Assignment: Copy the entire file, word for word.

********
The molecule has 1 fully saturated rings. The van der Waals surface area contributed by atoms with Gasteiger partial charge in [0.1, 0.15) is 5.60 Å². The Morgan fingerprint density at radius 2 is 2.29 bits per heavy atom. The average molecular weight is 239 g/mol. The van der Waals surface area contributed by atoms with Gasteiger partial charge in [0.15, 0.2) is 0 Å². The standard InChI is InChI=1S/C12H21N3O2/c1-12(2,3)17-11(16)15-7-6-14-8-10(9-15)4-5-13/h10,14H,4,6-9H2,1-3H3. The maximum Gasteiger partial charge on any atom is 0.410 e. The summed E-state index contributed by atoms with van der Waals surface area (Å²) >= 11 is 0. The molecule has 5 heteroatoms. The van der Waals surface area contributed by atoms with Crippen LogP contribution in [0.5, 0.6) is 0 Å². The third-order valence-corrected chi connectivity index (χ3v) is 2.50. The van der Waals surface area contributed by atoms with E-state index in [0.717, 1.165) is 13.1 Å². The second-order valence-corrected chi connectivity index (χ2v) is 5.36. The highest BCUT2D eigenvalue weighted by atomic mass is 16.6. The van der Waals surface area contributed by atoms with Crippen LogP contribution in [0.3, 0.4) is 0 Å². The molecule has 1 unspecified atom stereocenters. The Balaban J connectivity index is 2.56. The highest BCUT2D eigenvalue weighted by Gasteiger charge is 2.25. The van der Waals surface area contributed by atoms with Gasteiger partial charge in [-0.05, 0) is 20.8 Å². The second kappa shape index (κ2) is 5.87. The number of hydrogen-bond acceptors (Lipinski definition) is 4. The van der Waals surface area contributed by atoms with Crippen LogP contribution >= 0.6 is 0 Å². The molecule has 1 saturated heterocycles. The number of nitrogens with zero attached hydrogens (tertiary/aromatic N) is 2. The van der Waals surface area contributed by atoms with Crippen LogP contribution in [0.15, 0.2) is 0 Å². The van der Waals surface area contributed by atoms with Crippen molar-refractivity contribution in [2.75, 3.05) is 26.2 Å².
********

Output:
The molecule has 1 fully saturated rings. The van der Waals surface area contributed by atoms with Gasteiger partial charge in [0.1, 0.15) is 5.60 Å². The Morgan fingerprint density at radius 2 is 2.29 bits per heavy atom. The average molecular weight is 239 g/mol. The van der Waals surface area contributed by atoms with Gasteiger partial charge in [0.15, 0.2) is 0 Å². The standard InChI is InChI=1S/C12H21N3O2/c1-12(2,3)17-11(16)15-7-6-14-8-10(9-15)4-5-13/h10,14H,4,6-9H2,1-3H3. The maximum Gasteiger partial charge on any atom is 0.410 e. The summed E-state index contributed by atoms with van der Waals surface area (Å²) >= 11 is 0. The molecule has 5 heteroatoms. The van der Waals surface area contributed by atoms with Crippen LogP contribution in [0.5, 0.6) is 0 Å². The third-order valence-corrected chi connectivity index (χ3v) is 2.50. The van der Waals surface area contributed by atoms with E-state index in [0.717, 1.165) is 13.1 Å². The second-order valence-corrected chi connectivity index (χ2v) is 5.36. The highest BCUT2D eigenvalue weighted by atomic mass is 16.6. The van der Waals surface area contributed by atoms with Crippen LogP contribution in [0.3, 0.4) is 0 Å². The molecule has 1 unspecified atom stereocenters. The Balaban J connectivity index is 2.56. The highest BCUT2D eigenvalue weighted by Gasteiger charge is 2.25. The van der Waals surface area contributed by atoms with Gasteiger partial charge in [-0.05, 0) is 20.8 Å². The second kappa shape index (κ2) is 5.87. The number of hydrogen-bond acceptors (Lipinski definition) is 4. The van der Waals surface area contributed by atoms with Crippen LogP contribution >= 0.6 is 0 Å². The molecule has 1 saturated heterocycles. The number of nitrogens with zero attached hydrogens (tertiary/aromatic N) is 2. The van der Waals surface area contributed by atoms with Crippen LogP contribution in [0.15, 0.2) is 0 Å². The van der Waals surface area contributed by atoms with Crippen molar-refractivity contribution in [2.75, 3.05) is 26.2 Å².